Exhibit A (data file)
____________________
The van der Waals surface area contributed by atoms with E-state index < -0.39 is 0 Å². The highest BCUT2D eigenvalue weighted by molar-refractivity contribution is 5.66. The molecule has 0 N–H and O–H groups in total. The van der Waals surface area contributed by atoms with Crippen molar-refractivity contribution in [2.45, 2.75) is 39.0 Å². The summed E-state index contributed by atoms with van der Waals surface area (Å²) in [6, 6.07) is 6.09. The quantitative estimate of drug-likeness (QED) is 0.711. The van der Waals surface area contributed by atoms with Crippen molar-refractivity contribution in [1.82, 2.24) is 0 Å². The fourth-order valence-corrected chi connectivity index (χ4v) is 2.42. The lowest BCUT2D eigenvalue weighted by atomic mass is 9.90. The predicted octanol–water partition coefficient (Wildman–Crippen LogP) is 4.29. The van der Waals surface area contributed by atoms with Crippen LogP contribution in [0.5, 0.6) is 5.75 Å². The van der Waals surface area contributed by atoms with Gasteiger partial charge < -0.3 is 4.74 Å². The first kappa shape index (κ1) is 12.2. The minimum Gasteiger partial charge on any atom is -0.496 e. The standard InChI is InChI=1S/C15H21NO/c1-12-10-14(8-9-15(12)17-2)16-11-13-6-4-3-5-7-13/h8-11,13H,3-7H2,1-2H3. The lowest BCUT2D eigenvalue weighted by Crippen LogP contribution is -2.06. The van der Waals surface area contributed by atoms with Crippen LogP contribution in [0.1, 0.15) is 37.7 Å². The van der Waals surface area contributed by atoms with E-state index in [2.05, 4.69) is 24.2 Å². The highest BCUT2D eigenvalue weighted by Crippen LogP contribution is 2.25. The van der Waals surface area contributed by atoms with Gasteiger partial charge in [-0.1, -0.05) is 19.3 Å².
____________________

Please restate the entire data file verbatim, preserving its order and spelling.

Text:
The van der Waals surface area contributed by atoms with E-state index < -0.39 is 0 Å². The highest BCUT2D eigenvalue weighted by molar-refractivity contribution is 5.66. The molecule has 0 N–H and O–H groups in total. The van der Waals surface area contributed by atoms with Crippen molar-refractivity contribution in [2.45, 2.75) is 39.0 Å². The summed E-state index contributed by atoms with van der Waals surface area (Å²) in [6, 6.07) is 6.09. The quantitative estimate of drug-likeness (QED) is 0.711. The van der Waals surface area contributed by atoms with Crippen molar-refractivity contribution in [1.82, 2.24) is 0 Å². The fourth-order valence-corrected chi connectivity index (χ4v) is 2.42. The lowest BCUT2D eigenvalue weighted by atomic mass is 9.90. The predicted octanol–water partition coefficient (Wildman–Crippen LogP) is 4.29. The van der Waals surface area contributed by atoms with Crippen LogP contribution in [0.5, 0.6) is 5.75 Å². The van der Waals surface area contributed by atoms with Gasteiger partial charge < -0.3 is 4.74 Å². The first kappa shape index (κ1) is 12.2. The minimum Gasteiger partial charge on any atom is -0.496 e. The standard InChI is InChI=1S/C15H21NO/c1-12-10-14(8-9-15(12)17-2)16-11-13-6-4-3-5-7-13/h8-11,13H,3-7H2,1-2H3. The lowest BCUT2D eigenvalue weighted by Crippen LogP contribution is -2.06. The van der Waals surface area contributed by atoms with Crippen LogP contribution in [0.1, 0.15) is 37.7 Å². The van der Waals surface area contributed by atoms with E-state index in [2.05, 4.69) is 24.2 Å². The highest BCUT2D eigenvalue weighted by Crippen LogP contribution is 2.25. The van der Waals surface area contributed by atoms with Gasteiger partial charge in [-0.1, -0.05) is 19.3 Å².